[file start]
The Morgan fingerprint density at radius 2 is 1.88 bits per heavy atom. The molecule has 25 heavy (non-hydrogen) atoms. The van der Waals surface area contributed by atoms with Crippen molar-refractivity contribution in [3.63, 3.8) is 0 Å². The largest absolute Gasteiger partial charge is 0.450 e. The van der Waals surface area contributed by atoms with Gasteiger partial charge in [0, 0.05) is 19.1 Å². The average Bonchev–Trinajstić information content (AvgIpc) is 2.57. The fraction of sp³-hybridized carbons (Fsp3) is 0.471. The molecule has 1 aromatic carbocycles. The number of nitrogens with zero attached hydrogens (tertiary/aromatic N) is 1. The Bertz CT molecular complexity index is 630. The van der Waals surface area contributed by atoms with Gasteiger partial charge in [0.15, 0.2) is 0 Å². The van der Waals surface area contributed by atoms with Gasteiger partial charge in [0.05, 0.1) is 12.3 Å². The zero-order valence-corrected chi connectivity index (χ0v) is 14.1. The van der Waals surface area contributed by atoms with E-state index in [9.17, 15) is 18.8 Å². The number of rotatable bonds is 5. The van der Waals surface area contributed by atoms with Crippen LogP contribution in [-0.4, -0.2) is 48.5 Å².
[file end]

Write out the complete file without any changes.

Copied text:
The Morgan fingerprint density at radius 2 is 1.88 bits per heavy atom. The molecule has 25 heavy (non-hydrogen) atoms. The van der Waals surface area contributed by atoms with Crippen molar-refractivity contribution in [3.63, 3.8) is 0 Å². The largest absolute Gasteiger partial charge is 0.450 e. The van der Waals surface area contributed by atoms with Gasteiger partial charge in [0, 0.05) is 19.1 Å². The average Bonchev–Trinajstić information content (AvgIpc) is 2.57. The fraction of sp³-hybridized carbons (Fsp3) is 0.471. The molecule has 1 aromatic carbocycles. The number of nitrogens with zero attached hydrogens (tertiary/aromatic N) is 1. The Bertz CT molecular complexity index is 630. The van der Waals surface area contributed by atoms with Gasteiger partial charge in [0.15, 0.2) is 0 Å². The van der Waals surface area contributed by atoms with Gasteiger partial charge in [0.05, 0.1) is 12.3 Å². The zero-order valence-corrected chi connectivity index (χ0v) is 14.1. The van der Waals surface area contributed by atoms with E-state index in [9.17, 15) is 18.8 Å². The number of rotatable bonds is 5. The van der Waals surface area contributed by atoms with Crippen LogP contribution in [-0.4, -0.2) is 48.5 Å².